The UC Berkeley M.E.T. (Management Entrepreneurship and Technology) Program this summer launched a pre-collegiate program that brings high school students to campus to explore how engineering and business intersect.
Fifty rising juniors and seniors in the new M.E.T. Innovation Academy (M.E.T.ia) took residence on the Berkeley campus for two weeks in July for the program, which is designed to provide real-world experience in solving business and technology challenges.
The program is designed to provide real-world experience in solving business and technology challenges.
Students visited world-renowned corporations and organizations, interacted with successful entrepreneurs from the heart of Silicon Valley, and met Berkeley M.E.T. student entrepreneurs. M.E.T. is a dual degree program launched in 2017 by the Haas School of Business and the College of Engineering at UC Berkeley. The program, designed for students with a strong aptitude for math and science, was held July 17-28.
“As a school we are mission-driven to change society for the better—and the Innovation Academy gives us a chance to expose a diverse group of students to new ideas that could potentially change the world,” said Saikat Chaudhuri, faculty director of the undergraduate M.E.T. program.
The group participated in interactive workshops focused on topics such as how to think like an entrepreneur; self-driving and energy-saving cars; developing business plans and resumes; accessing venture capital, and launching startups.
The students also headed off campus for visits to Berkeley-based Ambi Robotics, an AI-powered robotics company with UC Berkeley roots, and to San Francisco-based audiovisual company Dolby.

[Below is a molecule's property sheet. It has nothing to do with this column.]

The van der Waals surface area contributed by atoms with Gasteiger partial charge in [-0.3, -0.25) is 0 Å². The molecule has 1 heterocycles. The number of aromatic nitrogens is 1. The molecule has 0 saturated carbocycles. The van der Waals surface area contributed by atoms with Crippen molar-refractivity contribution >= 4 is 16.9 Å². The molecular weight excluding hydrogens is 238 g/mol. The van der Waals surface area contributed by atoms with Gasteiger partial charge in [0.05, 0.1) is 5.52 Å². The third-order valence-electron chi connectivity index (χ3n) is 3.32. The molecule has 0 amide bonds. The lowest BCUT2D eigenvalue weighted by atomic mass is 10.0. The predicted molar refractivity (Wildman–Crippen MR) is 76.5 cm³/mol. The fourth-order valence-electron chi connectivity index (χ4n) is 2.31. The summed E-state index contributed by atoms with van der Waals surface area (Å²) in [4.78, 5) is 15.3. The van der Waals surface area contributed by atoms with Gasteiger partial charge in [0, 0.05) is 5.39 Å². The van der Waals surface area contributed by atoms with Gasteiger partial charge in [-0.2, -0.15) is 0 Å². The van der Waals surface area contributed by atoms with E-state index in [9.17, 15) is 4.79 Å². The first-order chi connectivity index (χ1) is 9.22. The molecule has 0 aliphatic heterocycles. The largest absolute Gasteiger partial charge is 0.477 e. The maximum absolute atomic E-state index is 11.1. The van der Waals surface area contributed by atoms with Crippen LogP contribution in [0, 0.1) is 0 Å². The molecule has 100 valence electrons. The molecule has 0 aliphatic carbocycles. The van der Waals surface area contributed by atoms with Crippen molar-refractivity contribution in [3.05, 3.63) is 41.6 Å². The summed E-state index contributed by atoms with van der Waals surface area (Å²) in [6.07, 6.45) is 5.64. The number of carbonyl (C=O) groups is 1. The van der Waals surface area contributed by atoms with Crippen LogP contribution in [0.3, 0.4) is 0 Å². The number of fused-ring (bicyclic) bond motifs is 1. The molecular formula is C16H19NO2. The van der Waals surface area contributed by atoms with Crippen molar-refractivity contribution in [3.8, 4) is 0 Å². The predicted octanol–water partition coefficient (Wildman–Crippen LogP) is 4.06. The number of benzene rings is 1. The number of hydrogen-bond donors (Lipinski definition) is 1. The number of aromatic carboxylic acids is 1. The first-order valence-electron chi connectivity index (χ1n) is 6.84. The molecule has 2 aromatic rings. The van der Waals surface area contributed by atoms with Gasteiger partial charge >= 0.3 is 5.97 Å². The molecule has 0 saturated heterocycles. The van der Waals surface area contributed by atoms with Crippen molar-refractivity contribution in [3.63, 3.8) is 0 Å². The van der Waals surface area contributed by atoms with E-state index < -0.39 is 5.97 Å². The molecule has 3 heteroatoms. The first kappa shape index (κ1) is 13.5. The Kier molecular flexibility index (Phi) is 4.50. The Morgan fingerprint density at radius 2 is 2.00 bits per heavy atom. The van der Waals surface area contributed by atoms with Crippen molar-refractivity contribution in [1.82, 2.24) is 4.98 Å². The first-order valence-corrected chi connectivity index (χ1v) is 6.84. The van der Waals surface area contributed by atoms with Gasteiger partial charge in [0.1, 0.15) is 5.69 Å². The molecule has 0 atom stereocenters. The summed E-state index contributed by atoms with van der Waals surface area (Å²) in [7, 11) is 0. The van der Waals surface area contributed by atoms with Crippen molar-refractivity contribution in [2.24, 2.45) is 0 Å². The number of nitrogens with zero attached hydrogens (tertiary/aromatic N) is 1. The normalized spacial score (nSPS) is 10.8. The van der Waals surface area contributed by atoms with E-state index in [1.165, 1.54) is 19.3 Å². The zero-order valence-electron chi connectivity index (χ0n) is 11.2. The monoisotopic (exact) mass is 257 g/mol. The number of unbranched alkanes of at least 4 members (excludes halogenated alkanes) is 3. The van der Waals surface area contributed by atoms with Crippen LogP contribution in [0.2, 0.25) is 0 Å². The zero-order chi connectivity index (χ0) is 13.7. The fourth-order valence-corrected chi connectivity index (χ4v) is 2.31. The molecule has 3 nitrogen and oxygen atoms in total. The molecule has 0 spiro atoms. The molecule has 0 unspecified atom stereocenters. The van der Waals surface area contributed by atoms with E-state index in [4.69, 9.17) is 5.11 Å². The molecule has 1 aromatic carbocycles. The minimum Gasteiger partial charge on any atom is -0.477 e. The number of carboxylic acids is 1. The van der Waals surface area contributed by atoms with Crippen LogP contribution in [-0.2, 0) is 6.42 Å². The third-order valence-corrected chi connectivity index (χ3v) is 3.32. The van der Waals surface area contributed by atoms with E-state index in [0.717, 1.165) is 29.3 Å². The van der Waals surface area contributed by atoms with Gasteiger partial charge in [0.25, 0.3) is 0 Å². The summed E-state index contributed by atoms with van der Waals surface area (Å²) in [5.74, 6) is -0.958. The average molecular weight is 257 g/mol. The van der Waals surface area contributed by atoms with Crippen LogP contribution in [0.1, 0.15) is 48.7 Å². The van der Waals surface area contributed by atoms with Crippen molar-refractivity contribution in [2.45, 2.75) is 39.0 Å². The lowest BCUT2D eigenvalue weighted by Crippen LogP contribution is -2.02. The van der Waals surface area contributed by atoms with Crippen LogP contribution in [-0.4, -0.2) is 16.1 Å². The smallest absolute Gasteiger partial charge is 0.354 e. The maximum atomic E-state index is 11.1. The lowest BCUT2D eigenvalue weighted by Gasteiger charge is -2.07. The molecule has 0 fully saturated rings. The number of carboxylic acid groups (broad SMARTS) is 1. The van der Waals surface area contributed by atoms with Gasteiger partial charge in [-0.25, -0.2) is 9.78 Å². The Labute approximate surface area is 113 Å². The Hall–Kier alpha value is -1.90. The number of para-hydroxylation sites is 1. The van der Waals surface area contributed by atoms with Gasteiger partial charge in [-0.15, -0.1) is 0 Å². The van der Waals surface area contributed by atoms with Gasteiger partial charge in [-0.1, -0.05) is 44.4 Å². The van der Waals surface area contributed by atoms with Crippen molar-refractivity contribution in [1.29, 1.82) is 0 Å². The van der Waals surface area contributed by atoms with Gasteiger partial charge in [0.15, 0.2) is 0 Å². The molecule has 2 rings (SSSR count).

The program wrapped up with a Shark Tank-style pitch session, with student teams presenting their capstone projects to a panel of judges. Judges included serial entrepreneur Nilesh Bhandari; Sibyl Chen, general manager at UC Berkeley SkyDeck; and Darren Cooke, executive director of the UC Berkeley Life Sciences Entrepreneurship Center.
Sahil Puranik, a rising high school senior from Fremont, California, pitched an idea to turn food waste into energy. Pitching during the program helped boost his confidence in presenting and collaborating, he said. “Before, I never really had the confidence to talk to people I didn’t know,” he said. “But after this program, I found it a lot easier to just reach out to people who have shared interests.”
“Not only has this program shown me the importance of learning from others, but also about passing down what I have learned from my experiences—skills and lessons that I hope to teach to others,” student Jay Ananth added.
Another program highlight was an IPO simulation led by Michael Grimes, BS 87, EECS, the head of Global Technology Investment Banking at Morgan Stanley and the M.E.T. program’s founder. The session taught students about how an IPO works in the real world. “It was fascinating to see the different forces manipulate the price, but all within a set of rules,” M.E.T.ia student Kaelen Cazzell said.
Due to strong interest in the program, next year’s M.E.T. class size will increase to 70. Chaudhuri said he looks forward to what the students will accomplish.
“There are so many existential challenges right now,” Chaudhuri said. “There’s climate change, geopolitical tensions, transportation that needs to be disrupted, and healthcare that isn’t covering everybody. I think there are incredible opportunities for students to affect change.”